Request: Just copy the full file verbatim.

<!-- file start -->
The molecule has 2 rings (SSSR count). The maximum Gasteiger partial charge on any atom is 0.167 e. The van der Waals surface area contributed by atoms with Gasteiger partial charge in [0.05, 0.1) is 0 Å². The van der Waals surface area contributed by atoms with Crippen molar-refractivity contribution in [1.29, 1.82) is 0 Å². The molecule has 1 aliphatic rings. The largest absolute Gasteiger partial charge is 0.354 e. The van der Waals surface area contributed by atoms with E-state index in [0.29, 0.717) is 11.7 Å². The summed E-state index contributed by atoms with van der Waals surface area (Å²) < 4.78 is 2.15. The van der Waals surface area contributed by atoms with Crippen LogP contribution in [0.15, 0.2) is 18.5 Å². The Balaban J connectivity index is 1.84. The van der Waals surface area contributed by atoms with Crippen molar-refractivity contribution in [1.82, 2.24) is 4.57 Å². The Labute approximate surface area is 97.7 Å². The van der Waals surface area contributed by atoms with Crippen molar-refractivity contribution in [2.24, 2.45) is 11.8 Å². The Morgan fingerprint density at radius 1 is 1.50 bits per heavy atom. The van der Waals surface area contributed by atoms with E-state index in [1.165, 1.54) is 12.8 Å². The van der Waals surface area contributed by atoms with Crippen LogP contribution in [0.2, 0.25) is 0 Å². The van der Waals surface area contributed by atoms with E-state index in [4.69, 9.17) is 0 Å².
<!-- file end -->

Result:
The molecule has 2 rings (SSSR count). The maximum Gasteiger partial charge on any atom is 0.167 e. The van der Waals surface area contributed by atoms with Gasteiger partial charge in [0.05, 0.1) is 0 Å². The van der Waals surface area contributed by atoms with Crippen molar-refractivity contribution in [1.29, 1.82) is 0 Å². The molecule has 1 aliphatic rings. The largest absolute Gasteiger partial charge is 0.354 e. The van der Waals surface area contributed by atoms with E-state index in [0.29, 0.717) is 11.7 Å². The summed E-state index contributed by atoms with van der Waals surface area (Å²) < 4.78 is 2.15. The van der Waals surface area contributed by atoms with Crippen LogP contribution in [0.15, 0.2) is 18.5 Å². The Balaban J connectivity index is 1.84. The van der Waals surface area contributed by atoms with Crippen molar-refractivity contribution in [1.82, 2.24) is 4.57 Å². The Labute approximate surface area is 97.7 Å². The van der Waals surface area contributed by atoms with Crippen molar-refractivity contribution in [2.24, 2.45) is 11.8 Å². The Morgan fingerprint density at radius 1 is 1.50 bits per heavy atom. The van der Waals surface area contributed by atoms with E-state index in [1.165, 1.54) is 12.8 Å². The van der Waals surface area contributed by atoms with Crippen LogP contribution in [0.2, 0.25) is 0 Å². The van der Waals surface area contributed by atoms with E-state index in [4.69, 9.17) is 0 Å².